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An ambassador and trained facilitator under Eco Femme (a social enterprise working towards menstrual health in south India), Sanjina is also an active member of the MHM Collective- India and Menstrual Health Alliance- India. She has conducted Menstrual Health sessions in multiple government schools adopted by Rotary District 3240 as part of their WinS project in rural Bengal. She has also delivered training of trainers on SRHR, gender, sexuality and Menstruation for Tomorrow’s Foundation, Vikramshila Education Resource Society, Nirdhan trust and Micro Finance, Tollygunj Women In Need, Paint It Red in Kolkata.

Now as an MH Fellow with YKA, she’s expanding her impressive scope of work further by launching a campaign to facilitate the process of ensuring better menstrual health and SRH services for women residing in correctional homes in West Bengal. The campaign will entail an independent study to take stalk of the present conditions of MHM in correctional homes across the state and use its findings to build public support and political will to take the necessary action.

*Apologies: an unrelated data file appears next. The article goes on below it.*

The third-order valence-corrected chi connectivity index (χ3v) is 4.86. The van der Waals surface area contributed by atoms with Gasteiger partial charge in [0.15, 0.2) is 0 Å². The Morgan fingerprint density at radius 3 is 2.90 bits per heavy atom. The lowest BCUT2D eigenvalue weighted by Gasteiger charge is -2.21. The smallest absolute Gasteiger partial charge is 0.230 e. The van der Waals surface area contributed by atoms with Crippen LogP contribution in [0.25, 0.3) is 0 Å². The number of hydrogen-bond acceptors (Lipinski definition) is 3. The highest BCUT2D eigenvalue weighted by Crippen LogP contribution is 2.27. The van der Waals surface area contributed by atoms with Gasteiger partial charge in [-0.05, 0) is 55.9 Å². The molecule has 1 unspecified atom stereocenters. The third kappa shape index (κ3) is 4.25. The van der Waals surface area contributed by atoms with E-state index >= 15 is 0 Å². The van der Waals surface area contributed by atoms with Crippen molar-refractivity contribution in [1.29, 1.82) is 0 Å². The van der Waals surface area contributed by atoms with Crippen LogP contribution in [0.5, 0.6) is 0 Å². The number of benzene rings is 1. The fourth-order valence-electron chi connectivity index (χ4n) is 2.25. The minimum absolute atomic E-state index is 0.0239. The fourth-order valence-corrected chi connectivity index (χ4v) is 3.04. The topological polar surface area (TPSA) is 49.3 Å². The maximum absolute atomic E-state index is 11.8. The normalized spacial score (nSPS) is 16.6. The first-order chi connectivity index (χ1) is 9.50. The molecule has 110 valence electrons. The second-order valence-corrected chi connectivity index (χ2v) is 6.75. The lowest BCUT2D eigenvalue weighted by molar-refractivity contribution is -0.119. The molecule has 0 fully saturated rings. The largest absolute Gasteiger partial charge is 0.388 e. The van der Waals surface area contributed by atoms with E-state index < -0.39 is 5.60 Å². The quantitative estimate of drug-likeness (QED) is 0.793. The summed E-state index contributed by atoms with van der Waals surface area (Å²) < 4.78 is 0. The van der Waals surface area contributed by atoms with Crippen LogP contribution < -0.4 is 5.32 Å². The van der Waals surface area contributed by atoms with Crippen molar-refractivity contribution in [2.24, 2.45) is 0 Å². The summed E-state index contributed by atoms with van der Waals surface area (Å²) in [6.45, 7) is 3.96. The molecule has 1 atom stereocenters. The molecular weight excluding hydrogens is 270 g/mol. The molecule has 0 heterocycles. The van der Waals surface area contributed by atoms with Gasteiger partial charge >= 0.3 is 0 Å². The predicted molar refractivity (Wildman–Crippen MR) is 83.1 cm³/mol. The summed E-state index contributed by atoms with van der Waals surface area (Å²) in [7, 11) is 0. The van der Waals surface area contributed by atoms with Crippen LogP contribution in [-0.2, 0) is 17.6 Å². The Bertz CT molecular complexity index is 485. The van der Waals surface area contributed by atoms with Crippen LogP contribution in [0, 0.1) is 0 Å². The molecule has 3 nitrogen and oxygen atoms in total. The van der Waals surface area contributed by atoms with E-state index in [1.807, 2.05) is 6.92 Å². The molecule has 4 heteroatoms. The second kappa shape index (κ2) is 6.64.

Saurabh has been associated with YKA as a user and has consistently been writing on the issue MHM and its intersectionality with other issues in the society. Now as an MHM Fellow with YKA, he’s launched the Right to Period campaign, which aims to ensure proper execution of MHM guidelines in Delhi’s schools.

The long-term aim of the campaign is to develop an open culture where menstruation is not treated as a taboo. The campaign also seeks to hold the schools accountable for their responsibilities as an important component in the implementation of MHM policies by making adequate sanitation infrastructure and knowledge of MHM available in school premises.

Read more about his campaign.